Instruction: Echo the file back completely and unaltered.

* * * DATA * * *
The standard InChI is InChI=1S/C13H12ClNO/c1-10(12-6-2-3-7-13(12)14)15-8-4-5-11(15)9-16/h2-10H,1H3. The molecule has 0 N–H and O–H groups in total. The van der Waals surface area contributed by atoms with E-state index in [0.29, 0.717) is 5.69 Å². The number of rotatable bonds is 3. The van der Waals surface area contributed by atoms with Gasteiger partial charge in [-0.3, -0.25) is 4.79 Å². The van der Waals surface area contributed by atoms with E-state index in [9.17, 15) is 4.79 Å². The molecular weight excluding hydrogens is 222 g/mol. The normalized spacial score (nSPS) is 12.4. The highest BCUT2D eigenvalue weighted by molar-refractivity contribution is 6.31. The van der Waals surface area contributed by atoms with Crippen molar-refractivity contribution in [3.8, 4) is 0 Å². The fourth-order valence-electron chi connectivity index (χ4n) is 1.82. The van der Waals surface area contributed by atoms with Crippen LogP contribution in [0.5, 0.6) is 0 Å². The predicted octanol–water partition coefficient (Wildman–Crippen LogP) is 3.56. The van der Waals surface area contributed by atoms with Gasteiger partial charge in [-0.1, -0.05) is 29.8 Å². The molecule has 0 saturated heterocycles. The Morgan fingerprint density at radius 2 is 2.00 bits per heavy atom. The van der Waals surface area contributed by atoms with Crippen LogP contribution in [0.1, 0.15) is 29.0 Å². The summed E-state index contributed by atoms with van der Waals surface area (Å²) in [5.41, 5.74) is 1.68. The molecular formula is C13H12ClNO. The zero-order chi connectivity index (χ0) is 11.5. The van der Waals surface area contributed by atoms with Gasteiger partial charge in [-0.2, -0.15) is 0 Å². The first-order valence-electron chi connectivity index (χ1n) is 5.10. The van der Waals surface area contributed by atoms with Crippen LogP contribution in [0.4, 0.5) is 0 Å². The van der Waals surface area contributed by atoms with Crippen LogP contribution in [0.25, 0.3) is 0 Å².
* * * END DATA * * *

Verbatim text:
The standard InChI is InChI=1S/C13H12ClNO/c1-10(12-6-2-3-7-13(12)14)15-8-4-5-11(15)9-16/h2-10H,1H3. The molecule has 0 N–H and O–H groups in total. The van der Waals surface area contributed by atoms with E-state index in [0.29, 0.717) is 5.69 Å². The number of rotatable bonds is 3. The van der Waals surface area contributed by atoms with Gasteiger partial charge in [-0.3, -0.25) is 4.79 Å². The van der Waals surface area contributed by atoms with E-state index in [9.17, 15) is 4.79 Å². The molecular weight excluding hydrogens is 222 g/mol. The normalized spacial score (nSPS) is 12.4. The highest BCUT2D eigenvalue weighted by molar-refractivity contribution is 6.31. The van der Waals surface area contributed by atoms with Crippen molar-refractivity contribution in [3.8, 4) is 0 Å². The fourth-order valence-electron chi connectivity index (χ4n) is 1.82. The van der Waals surface area contributed by atoms with Crippen LogP contribution in [0.5, 0.6) is 0 Å². The predicted octanol–water partition coefficient (Wildman–Crippen LogP) is 3.56. The van der Waals surface area contributed by atoms with Gasteiger partial charge in [-0.1, -0.05) is 29.8 Å². The molecule has 0 saturated heterocycles. The Morgan fingerprint density at radius 2 is 2.00 bits per heavy atom. The van der Waals surface area contributed by atoms with Crippen LogP contribution in [0.1, 0.15) is 29.0 Å². The summed E-state index contributed by atoms with van der Waals surface area (Å²) in [5.41, 5.74) is 1.68. The molecular formula is C13H12ClNO. The zero-order chi connectivity index (χ0) is 11.5. The van der Waals surface area contributed by atoms with Gasteiger partial charge in [-0.2, -0.15) is 0 Å². The first-order valence-electron chi connectivity index (χ1n) is 5.10. The van der Waals surface area contributed by atoms with Crippen LogP contribution in [0.4, 0.5) is 0 Å². The van der Waals surface area contributed by atoms with Crippen LogP contribution in [0.25, 0.3) is 0 Å².